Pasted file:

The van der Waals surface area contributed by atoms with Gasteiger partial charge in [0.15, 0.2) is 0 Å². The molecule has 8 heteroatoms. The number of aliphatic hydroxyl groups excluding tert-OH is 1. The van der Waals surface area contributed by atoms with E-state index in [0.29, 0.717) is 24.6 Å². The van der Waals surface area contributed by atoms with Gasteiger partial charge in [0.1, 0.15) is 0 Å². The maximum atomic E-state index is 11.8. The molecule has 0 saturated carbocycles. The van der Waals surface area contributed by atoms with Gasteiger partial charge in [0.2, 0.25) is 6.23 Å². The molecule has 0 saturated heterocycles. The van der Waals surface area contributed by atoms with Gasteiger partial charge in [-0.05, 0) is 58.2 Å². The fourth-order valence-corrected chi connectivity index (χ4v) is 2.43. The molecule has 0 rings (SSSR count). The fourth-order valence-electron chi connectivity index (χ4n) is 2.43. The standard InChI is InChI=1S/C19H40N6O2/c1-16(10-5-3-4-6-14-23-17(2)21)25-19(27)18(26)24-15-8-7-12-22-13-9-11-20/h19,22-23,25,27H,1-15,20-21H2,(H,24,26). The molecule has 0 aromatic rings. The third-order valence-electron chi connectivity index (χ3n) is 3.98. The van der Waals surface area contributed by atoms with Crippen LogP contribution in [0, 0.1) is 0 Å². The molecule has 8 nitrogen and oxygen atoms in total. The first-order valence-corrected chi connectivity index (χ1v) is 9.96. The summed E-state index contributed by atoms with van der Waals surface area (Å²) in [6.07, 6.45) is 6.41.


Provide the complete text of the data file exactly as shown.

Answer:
The van der Waals surface area contributed by atoms with Gasteiger partial charge in [0.15, 0.2) is 0 Å². The molecule has 8 heteroatoms. The number of aliphatic hydroxyl groups excluding tert-OH is 1. The van der Waals surface area contributed by atoms with E-state index in [0.29, 0.717) is 24.6 Å². The van der Waals surface area contributed by atoms with Gasteiger partial charge in [0.1, 0.15) is 0 Å². The maximum atomic E-state index is 11.8. The molecule has 0 saturated carbocycles. The van der Waals surface area contributed by atoms with Gasteiger partial charge in [0.2, 0.25) is 6.23 Å². The molecule has 0 saturated heterocycles. The van der Waals surface area contributed by atoms with Gasteiger partial charge in [-0.05, 0) is 58.2 Å². The fourth-order valence-corrected chi connectivity index (χ4v) is 2.43. The molecule has 0 rings (SSSR count). The fourth-order valence-electron chi connectivity index (χ4n) is 2.43. The standard InChI is InChI=1S/C19H40N6O2/c1-16(10-5-3-4-6-14-23-17(2)21)25-19(27)18(26)24-15-8-7-12-22-13-9-11-20/h19,22-23,25,27H,1-15,20-21H2,(H,24,26). The molecule has 0 aromatic rings. The third-order valence-electron chi connectivity index (χ3n) is 3.98. The van der Waals surface area contributed by atoms with Crippen LogP contribution in [0, 0.1) is 0 Å². The molecule has 8 nitrogen and oxygen atoms in total. The first-order valence-corrected chi connectivity index (χ1v) is 9.96. The summed E-state index contributed by atoms with van der Waals surface area (Å²) in [6.07, 6.45) is 6.41.